How did the Yes gig first come up?

“I knew Rick Wakeman, because I’ve been playing with him on and off for 18 years now, and I’ve always got on great with him. He knew what a massive Yes fan I am, so when this gig came up he suggested me to to the band. He knew that I knew all the bass and vocal parts, which obviously helped. Trevor didn’t know me, but he checked out some stuff I’d done with Steve Hackett from 2013, and thought I might be the right guy. I was playing a double-neck bass in the videos he saw, so he knew I was serious about prog! That was it.”

Presumably you must have to sing across the bass-lines sometimes?

“All the time. It’s like rubbing your tummy and patting your head at the same time. You tend to be more economical with your bass part when you’re singing, and then dig in with the bass when you’re not. It really helps you to understand how the bass needs to support the vocals and not just play over them.”

(Image: © Future/Getty)

Awake, arise

What’s the most challenging bass part in the Yes set?

“The song Awaken is 23 minutes long when we play it live, and the main body of the track is in 11/8, so the riff I play changes slightly all the time. Then the vocal, the way Jon sings it, floats over the top rather than being in a set time - and I have to harmonise with him, in time, while playing in 11/8! It’s tricky… To learn it, I sat down with my bass and a loop of the song and just kept playing and singing until I eventually got it right.”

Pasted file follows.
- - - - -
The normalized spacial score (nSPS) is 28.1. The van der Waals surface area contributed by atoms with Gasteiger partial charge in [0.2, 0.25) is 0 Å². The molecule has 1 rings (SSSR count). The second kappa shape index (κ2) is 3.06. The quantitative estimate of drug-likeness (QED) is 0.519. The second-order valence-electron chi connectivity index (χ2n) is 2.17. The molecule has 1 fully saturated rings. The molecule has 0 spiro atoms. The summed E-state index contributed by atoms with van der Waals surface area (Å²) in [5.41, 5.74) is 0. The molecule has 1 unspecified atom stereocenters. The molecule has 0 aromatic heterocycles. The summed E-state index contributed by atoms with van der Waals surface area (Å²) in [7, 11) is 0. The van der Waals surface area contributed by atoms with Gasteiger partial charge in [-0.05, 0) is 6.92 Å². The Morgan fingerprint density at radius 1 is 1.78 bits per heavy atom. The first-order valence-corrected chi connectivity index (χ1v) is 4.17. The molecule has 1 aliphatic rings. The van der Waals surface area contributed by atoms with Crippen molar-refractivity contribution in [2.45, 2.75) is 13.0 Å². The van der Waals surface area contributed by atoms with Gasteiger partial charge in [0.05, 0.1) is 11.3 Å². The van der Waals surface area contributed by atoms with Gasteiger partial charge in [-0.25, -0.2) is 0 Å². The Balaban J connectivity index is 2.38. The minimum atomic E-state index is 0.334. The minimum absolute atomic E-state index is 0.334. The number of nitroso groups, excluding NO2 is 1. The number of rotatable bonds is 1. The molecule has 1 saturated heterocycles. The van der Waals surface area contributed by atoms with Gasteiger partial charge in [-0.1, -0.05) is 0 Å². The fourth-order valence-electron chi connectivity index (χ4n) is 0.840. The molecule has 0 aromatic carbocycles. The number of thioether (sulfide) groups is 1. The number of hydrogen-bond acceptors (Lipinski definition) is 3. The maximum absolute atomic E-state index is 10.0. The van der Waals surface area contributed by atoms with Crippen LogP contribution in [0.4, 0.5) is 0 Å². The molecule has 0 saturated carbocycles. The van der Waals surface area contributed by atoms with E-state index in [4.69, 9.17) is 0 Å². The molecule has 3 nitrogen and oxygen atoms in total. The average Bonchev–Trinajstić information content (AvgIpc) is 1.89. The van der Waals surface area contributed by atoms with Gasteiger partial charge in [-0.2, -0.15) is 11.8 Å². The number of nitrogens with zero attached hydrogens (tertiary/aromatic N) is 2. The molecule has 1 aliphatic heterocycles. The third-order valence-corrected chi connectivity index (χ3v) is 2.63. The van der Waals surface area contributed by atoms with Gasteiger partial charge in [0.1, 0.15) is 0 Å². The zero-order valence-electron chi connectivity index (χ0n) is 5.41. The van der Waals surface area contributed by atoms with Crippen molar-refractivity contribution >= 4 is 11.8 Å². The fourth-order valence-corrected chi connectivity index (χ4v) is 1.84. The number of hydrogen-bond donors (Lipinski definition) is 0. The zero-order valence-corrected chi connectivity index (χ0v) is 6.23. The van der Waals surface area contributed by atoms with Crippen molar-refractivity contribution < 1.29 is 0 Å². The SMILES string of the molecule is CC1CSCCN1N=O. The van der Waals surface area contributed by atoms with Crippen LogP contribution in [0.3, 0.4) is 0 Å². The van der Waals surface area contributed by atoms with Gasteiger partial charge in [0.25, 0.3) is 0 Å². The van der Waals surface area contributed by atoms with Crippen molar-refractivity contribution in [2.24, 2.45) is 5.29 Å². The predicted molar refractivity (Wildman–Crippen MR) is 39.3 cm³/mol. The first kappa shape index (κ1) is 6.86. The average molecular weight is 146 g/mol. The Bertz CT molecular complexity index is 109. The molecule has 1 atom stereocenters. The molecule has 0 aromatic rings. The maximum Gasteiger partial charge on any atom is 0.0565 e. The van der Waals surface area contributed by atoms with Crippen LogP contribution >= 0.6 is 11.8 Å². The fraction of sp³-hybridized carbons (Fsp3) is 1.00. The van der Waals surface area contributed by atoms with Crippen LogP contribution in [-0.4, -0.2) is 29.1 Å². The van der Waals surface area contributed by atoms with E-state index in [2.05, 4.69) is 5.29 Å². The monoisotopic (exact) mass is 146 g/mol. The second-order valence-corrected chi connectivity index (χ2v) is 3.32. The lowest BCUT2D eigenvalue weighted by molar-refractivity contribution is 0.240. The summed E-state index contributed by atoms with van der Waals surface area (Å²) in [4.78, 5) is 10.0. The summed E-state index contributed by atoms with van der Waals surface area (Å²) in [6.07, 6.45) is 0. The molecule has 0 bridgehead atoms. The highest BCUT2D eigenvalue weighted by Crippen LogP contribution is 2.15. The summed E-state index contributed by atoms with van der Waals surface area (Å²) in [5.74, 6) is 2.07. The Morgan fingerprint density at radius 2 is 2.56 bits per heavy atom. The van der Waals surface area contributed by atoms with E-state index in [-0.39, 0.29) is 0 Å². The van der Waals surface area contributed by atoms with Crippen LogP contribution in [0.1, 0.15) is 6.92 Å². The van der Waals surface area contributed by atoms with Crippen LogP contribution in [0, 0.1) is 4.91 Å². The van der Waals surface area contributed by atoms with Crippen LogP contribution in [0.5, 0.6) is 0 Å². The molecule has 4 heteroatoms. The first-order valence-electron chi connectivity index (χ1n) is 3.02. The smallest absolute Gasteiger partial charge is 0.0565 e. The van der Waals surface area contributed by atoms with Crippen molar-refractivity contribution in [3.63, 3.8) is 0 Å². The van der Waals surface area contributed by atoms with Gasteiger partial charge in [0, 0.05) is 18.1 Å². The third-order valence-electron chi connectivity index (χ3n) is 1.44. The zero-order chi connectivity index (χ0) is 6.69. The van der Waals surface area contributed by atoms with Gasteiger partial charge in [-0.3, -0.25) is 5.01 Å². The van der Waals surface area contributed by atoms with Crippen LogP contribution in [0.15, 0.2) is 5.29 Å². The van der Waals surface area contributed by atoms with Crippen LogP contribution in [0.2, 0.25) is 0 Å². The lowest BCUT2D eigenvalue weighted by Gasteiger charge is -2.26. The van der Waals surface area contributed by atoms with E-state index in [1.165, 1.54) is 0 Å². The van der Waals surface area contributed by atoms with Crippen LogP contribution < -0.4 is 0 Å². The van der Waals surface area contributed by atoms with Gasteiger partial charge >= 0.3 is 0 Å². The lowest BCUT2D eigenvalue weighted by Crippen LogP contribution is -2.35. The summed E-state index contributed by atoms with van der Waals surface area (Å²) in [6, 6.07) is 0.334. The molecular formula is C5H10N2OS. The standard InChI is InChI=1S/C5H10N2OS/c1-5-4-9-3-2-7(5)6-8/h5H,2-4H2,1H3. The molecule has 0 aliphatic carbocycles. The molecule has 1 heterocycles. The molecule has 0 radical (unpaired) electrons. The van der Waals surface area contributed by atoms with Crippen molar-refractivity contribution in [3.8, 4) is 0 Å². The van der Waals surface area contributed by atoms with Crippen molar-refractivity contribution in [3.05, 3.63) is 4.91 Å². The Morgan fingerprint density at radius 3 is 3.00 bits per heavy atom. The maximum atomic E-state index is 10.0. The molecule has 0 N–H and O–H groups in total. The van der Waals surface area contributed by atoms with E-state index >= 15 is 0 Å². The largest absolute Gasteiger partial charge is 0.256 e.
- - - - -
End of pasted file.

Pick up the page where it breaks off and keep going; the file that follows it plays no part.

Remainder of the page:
The song Awaken is 23 minutes long when we play it live, and the main body of the track is in 11/8

After all that, can you generally handle any bass part that is required of you?

“Pretty much, yes. Having said that, if someone said to me, ‘Come on, we’re going to play some Weather Report’, I’d probably say ‘I’m not your man. You need Mohini Dey!’ She’s incredible.”

Do you enjoy slap bass?

“I can slap, but the strings are upside down so I have to approach it in a different way. In the 80s people said ‘You’ll never be able to play slap bass like that!’ so I thought ‘Oh yes I will’ and went off and learned a load of Level 42 licks. Where some people would double-thumb the E string and then pop a higher string, I slap the E string with my picking hand and ghost another note with my fretting hand.”

Technique is useful, of course, but what else do bassists need to know?

“You should always be in service of the song. The songs I play with Take That are songwriter-based, so I play very simple bass parts most of the time - but you can still play them with everything you’ve got. You can put as much determination into a single note as you can into a five-minute slap solo.”

Will you ever retire, Lee?

“No, I’ll never stop. I’ll be playing bass until they lower me into the ground.”

Even then, there’ll be the sound of distant bass coming out of the coffin...

“Yeah - the sound of me still trying to work out that 11/8 part from Awaken!”